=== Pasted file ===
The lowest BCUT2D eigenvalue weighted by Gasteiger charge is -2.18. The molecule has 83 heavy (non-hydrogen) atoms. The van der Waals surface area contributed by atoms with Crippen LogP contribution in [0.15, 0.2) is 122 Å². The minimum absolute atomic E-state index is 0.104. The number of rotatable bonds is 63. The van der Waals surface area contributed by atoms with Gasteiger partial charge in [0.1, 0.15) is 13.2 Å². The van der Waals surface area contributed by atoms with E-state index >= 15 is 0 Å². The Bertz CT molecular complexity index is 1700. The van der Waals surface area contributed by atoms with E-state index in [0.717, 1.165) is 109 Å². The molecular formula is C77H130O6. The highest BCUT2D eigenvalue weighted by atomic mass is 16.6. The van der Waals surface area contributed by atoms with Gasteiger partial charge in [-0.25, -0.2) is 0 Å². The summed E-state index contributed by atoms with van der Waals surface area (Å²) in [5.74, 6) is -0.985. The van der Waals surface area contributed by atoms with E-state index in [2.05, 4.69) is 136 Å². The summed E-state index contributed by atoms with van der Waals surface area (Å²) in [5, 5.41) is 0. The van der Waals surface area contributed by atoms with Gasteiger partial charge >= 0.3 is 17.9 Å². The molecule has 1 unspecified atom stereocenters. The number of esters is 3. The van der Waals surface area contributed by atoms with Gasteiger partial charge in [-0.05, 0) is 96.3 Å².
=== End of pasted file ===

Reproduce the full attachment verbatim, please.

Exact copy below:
The lowest BCUT2D eigenvalue weighted by Gasteiger charge is -2.18. The molecule has 83 heavy (non-hydrogen) atoms. The van der Waals surface area contributed by atoms with Crippen LogP contribution in [0.15, 0.2) is 122 Å². The minimum absolute atomic E-state index is 0.104. The number of rotatable bonds is 63. The van der Waals surface area contributed by atoms with Gasteiger partial charge in [0.1, 0.15) is 13.2 Å². The van der Waals surface area contributed by atoms with E-state index >= 15 is 0 Å². The Bertz CT molecular complexity index is 1700. The van der Waals surface area contributed by atoms with E-state index in [0.717, 1.165) is 109 Å². The molecular formula is C77H130O6. The highest BCUT2D eigenvalue weighted by atomic mass is 16.6. The van der Waals surface area contributed by atoms with Gasteiger partial charge in [-0.25, -0.2) is 0 Å². The summed E-state index contributed by atoms with van der Waals surface area (Å²) in [5.74, 6) is -0.985. The van der Waals surface area contributed by atoms with E-state index in [2.05, 4.69) is 136 Å². The summed E-state index contributed by atoms with van der Waals surface area (Å²) in [5, 5.41) is 0. The van der Waals surface area contributed by atoms with Gasteiger partial charge >= 0.3 is 17.9 Å². The molecule has 1 unspecified atom stereocenters. The number of esters is 3. The van der Waals surface area contributed by atoms with Gasteiger partial charge in [-0.05, 0) is 96.3 Å².